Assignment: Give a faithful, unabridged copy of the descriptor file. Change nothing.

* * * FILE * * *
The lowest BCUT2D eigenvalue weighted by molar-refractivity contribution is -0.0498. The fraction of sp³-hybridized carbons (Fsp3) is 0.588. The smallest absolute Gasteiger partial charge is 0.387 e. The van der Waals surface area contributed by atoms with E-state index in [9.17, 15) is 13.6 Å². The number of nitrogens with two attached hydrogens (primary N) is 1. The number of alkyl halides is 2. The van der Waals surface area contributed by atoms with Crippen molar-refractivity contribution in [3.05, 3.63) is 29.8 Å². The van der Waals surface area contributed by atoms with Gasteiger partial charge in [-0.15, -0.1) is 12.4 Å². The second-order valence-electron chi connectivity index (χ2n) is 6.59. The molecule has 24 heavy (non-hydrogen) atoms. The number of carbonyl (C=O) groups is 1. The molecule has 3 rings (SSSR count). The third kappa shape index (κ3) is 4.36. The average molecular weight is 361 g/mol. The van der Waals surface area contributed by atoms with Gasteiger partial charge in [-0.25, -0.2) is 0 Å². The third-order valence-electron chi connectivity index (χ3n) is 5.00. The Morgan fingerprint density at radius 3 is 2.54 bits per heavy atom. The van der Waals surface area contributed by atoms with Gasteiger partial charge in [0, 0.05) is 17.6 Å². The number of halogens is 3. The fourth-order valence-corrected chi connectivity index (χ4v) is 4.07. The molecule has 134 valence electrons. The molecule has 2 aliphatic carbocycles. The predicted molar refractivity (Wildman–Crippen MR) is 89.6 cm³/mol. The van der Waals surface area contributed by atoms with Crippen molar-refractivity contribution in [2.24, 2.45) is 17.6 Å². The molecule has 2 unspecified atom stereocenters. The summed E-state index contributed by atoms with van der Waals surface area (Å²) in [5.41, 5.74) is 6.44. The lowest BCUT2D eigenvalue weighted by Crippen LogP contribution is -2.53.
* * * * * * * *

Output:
The lowest BCUT2D eigenvalue weighted by molar-refractivity contribution is -0.0498. The fraction of sp³-hybridized carbons (Fsp3) is 0.588. The smallest absolute Gasteiger partial charge is 0.387 e. The van der Waals surface area contributed by atoms with E-state index in [9.17, 15) is 13.6 Å². The number of nitrogens with two attached hydrogens (primary N) is 1. The number of alkyl halides is 2. The van der Waals surface area contributed by atoms with Crippen molar-refractivity contribution in [3.05, 3.63) is 29.8 Å². The van der Waals surface area contributed by atoms with Gasteiger partial charge in [-0.15, -0.1) is 12.4 Å². The second-order valence-electron chi connectivity index (χ2n) is 6.59. The molecule has 24 heavy (non-hydrogen) atoms. The number of carbonyl (C=O) groups is 1. The molecule has 3 rings (SSSR count). The third kappa shape index (κ3) is 4.36. The average molecular weight is 361 g/mol. The van der Waals surface area contributed by atoms with Gasteiger partial charge in [-0.25, -0.2) is 0 Å². The third-order valence-electron chi connectivity index (χ3n) is 5.00. The Morgan fingerprint density at radius 3 is 2.54 bits per heavy atom. The van der Waals surface area contributed by atoms with Gasteiger partial charge in [0, 0.05) is 17.6 Å². The number of halogens is 3. The fourth-order valence-corrected chi connectivity index (χ4v) is 4.07. The molecule has 134 valence electrons. The molecule has 2 aliphatic carbocycles. The predicted molar refractivity (Wildman–Crippen MR) is 89.6 cm³/mol. The van der Waals surface area contributed by atoms with Crippen molar-refractivity contribution in [2.24, 2.45) is 17.6 Å². The molecule has 2 unspecified atom stereocenters. The summed E-state index contributed by atoms with van der Waals surface area (Å²) in [5.41, 5.74) is 6.44. The lowest BCUT2D eigenvalue weighted by Crippen LogP contribution is -2.53.